The Basel Bankers Ensure Easy Money From the Fed as Far as the Eye Can See
How convenient! Basel is getting tough on capital requirements and the Fed is totally down for it because, well, that means they can feel useful for another 5 years or so while they hand out cheap easy money in the bank breadline.
Getting tough on banks? Naaaaah, more like bringing in the big money laundering guns.
The Basel Committee on Banking Supervision will require lenders to have common equity equal to at least 7 percent of assets, weighted according to their risk, including a 2.5 percent buffer to withstand future stress. Banks that fail to meet the buffer would be unable to pay dividends, though not forced to raise cash.
The definitions of what counts as capital and how risk is assessed have also been tightened. Some banks, such as Bank of America Corp. and Citigroup Inc., will be restricted in how much cash they can return to shareholders and pay their employees in years to come. Others, like Deutsche Bank AG, have already announced plans to raise additional capital.
“These are big changes in capital requirements,” said James Wiener, the New York-based head of finance and risk practice at Oliver Wyman, a management-consulting firm. “There’s a long period of adjustment, which takes off some pressure. But still, who wants to own a bank that can’t pay dividends for three years?”
In May of 2006, then brand spanking new Fed Chairman Ben Bernanke gave a speech on Basel II, the last round of BIS capital requirements allegedly put in place to assure safety and soundness in the financial system. Unless you have been in a coma or otherwise but equally clueless (such as having your head shoved up your ass), you already know that things didn't work out quite like the central bankers had hoped.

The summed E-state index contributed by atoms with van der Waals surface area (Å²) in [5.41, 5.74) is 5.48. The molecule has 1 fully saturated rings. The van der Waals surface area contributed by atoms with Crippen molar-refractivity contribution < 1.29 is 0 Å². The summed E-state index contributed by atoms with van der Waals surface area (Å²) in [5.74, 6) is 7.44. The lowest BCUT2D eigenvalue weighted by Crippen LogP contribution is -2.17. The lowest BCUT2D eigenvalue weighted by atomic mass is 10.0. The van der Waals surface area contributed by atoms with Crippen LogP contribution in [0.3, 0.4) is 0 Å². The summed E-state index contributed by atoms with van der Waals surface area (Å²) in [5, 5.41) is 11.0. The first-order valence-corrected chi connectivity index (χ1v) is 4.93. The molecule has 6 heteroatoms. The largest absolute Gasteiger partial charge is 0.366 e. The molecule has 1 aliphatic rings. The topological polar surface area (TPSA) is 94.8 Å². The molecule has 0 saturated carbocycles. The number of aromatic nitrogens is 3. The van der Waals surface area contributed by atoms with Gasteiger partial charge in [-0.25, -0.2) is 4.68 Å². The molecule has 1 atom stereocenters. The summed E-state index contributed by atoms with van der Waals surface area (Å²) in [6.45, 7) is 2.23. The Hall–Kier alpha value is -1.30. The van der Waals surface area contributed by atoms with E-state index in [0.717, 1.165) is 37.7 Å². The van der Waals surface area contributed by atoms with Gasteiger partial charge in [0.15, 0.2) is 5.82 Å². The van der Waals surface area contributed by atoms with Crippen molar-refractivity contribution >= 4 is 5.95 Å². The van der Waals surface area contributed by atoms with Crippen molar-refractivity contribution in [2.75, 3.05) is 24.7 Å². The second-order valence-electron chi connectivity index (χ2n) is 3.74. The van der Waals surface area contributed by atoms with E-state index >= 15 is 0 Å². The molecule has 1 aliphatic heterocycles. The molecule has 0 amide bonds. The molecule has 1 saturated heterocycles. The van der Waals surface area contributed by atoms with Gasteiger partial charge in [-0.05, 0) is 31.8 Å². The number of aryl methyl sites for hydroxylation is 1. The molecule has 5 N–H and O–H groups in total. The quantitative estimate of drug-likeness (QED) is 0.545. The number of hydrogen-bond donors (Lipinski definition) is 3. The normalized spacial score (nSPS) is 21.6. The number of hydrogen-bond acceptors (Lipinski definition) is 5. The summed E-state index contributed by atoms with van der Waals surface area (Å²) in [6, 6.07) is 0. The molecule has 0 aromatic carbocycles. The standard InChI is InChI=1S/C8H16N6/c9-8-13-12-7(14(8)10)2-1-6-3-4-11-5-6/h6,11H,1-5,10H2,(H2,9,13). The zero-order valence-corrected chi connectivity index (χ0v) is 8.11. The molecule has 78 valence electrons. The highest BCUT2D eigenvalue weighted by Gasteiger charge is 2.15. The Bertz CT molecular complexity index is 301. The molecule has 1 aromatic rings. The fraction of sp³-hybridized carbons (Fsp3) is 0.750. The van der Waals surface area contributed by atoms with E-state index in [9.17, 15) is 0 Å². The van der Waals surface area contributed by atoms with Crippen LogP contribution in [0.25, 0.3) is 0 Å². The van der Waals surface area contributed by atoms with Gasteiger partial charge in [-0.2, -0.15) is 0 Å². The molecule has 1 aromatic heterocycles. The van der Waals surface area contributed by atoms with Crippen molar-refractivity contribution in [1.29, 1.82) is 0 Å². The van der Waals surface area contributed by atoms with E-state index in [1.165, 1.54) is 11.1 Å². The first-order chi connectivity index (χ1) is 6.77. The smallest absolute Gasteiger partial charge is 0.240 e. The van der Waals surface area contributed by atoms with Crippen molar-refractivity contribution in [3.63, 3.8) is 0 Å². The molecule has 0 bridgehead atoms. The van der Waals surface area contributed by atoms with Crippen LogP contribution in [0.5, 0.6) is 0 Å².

To maintain U.S. and global financial stability, we want to ensure that banks, particularly our largest and most complex institutions, will remain able to serve their customers and meet their obligations as lenders and counterparties during periods of economic or financial stress. That requires, of course, that banks have both adequate capital and strong risk management. Because confidence promotes stability, it is also important that supervisors and market participants are able to assess for themselves the financial soundness and risk-management capabilities of these institutions.
Basel II is a comprehensive framework for improving bank safety and soundness by more closely linking regulatory capital requirements with bank risk, by improving the ability of supervisors and financial markets to assess capital adequacy, and by giving banking organizations stronger incentives to improve risk measurement and management. The framework encompasses three elements: risk-focused regulatory capital requirements, supervisory review, and market discipline. These are the so-called three pillars of Basel II.
I and II didn't quite do it but hey, maybe IIIrd time's a charm, right?